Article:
This Thing Rules

Ulysses is the distraction-free writing app I can't live without

Move over, Word, there's a new best word processor in town.

Most word processing apps fit a standard formula in 2020: a white rectangle to type into, a toolbar with way too many formatting options, and maybe some extended mail-merge or citation features. It’s an application style popularized by Microsoft Word, and one that’s taken off because it works well. But Word is more than two decades old. It’s practically an antique at this point.

Ulysses presents a worthwhile alternative to the tried-and-true word processor. It’s a clean, user-friendly app with a prime toolkit and simple cloud-based synchronization. And it’s only $5 per month to use it across all your devices.

The basic premise of Ulysses is one of simplicity for the sake of focus. Much like Word, the bulk of the app is a blank canvas for writing; unlike Word, Ulysses recognizes that a ton of contemporary writing isn’t done with the goal of eventually printing it to a piece of 8.5”x11” paper. The typing experience is freeing for this reason. You’re not constricted by the boundaries of paper. You’re typing into a window, and it’s one that can be re-sized however you like.

This is, in general, Ulysses’ philosophy: we’re living in a world where the internet rules more supreme with every passing day, and it’s time to act like it.

Ulysses also understands that you’re not always going to be completing your work on the same computer. Ulysses syncs files effortlessly through iCloud and includes options to do the same with files on your Google Drive, Dropbox, or even your hard drive. This happens automatically in the background without a hitch. I can open the Ulysses app on my iPhone while I’m waiting for my curbside grocery pickup and jot down a few more lines of a piece while it’s fresh in my mind. Or if my laptop is acting up — as it tends to at the worst times — Ulysses lets me pick right back up on my iPad instead.

One of Ulysses’ flagship features is its use of Markdown, a way of formatting text without the use of buttons on a menu bar. Markdown is sort of like a streamlined version of HTML made with word-processing in mind. Rather than lifting my fingers off the keyboard to choose the strikethrough tool, I can just put “| |” on either side of a word or phrase. The same goes for highlighting (: :), creating hyperlinks ( ), adding meta-comments (+ +), and block quotes (>), just to name a few. Assigning heading levels is as easy as using a series of hashes; bolding text uses asterisks; italicizing text uses underscores. This can take some getting used to at first, but it also has the distinct potential to streamline your writing process.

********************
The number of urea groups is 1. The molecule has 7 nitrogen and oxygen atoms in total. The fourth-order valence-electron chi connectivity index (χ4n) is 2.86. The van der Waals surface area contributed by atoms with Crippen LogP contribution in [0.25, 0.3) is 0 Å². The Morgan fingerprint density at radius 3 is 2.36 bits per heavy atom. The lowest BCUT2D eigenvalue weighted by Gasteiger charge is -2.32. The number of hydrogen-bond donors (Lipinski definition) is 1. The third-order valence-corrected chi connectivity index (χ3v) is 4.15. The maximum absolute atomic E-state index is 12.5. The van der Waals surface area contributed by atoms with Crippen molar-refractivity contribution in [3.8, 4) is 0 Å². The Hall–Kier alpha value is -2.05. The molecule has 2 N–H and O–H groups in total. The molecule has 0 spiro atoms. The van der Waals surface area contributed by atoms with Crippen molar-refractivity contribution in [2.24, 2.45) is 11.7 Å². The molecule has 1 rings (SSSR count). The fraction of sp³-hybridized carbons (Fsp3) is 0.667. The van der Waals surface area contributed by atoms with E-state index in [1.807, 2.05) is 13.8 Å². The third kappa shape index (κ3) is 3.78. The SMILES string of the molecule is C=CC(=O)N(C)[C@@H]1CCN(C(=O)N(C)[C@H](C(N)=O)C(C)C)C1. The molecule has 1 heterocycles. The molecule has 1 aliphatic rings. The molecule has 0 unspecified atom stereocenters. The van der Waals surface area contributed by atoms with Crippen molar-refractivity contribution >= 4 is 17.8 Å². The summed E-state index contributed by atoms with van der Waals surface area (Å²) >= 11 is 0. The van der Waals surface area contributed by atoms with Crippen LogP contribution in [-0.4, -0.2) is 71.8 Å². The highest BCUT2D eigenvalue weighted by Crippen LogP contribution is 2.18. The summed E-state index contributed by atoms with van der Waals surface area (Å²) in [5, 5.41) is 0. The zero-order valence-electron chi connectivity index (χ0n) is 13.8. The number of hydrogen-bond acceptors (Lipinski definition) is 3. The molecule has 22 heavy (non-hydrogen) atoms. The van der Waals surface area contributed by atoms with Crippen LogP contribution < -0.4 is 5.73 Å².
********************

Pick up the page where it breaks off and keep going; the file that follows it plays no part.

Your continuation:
I feel like I can type anything and everything in Ulysses. I can make grocery lists that sync with my phone. I can type posts for Input and easily export them in whatever format I please. I can organize a novel into chapters, set a target word count goal for each day, and work on it across any of my devices. You can even publish directly from Ulysses to Medium, WordPress, and Ghost, if you’re into blogging or any other self-publishing on the internet.

I feel like I can type anything and everything in Ulysses.

Ulysses is also very, very good with version control. The program completes extensive, timestamped backups automatically, which you can then restore at will. That’s priceless when you realize you accidentally deleted a paragraph somewhere in your process and have no memory of what it said. Ulysses even has a dual-editor option to view two versions of the same document side-by-side for revisions’ sake.

If there’s any downside to Ulysses, it’s that it’s only available right now for Apple devices. Sorry, Android and Windows fans, guess you’ll be sticking with Google Docs for the time being.

Ulysses may not be free, but it’s just $5 per month for access to the app across all your devices. That boils down to less than a quarter per day — a meager sum, given how much you get for it. Ulysses proves that, at least when it comes to word processors, tradition just can’t hold a candle to the future.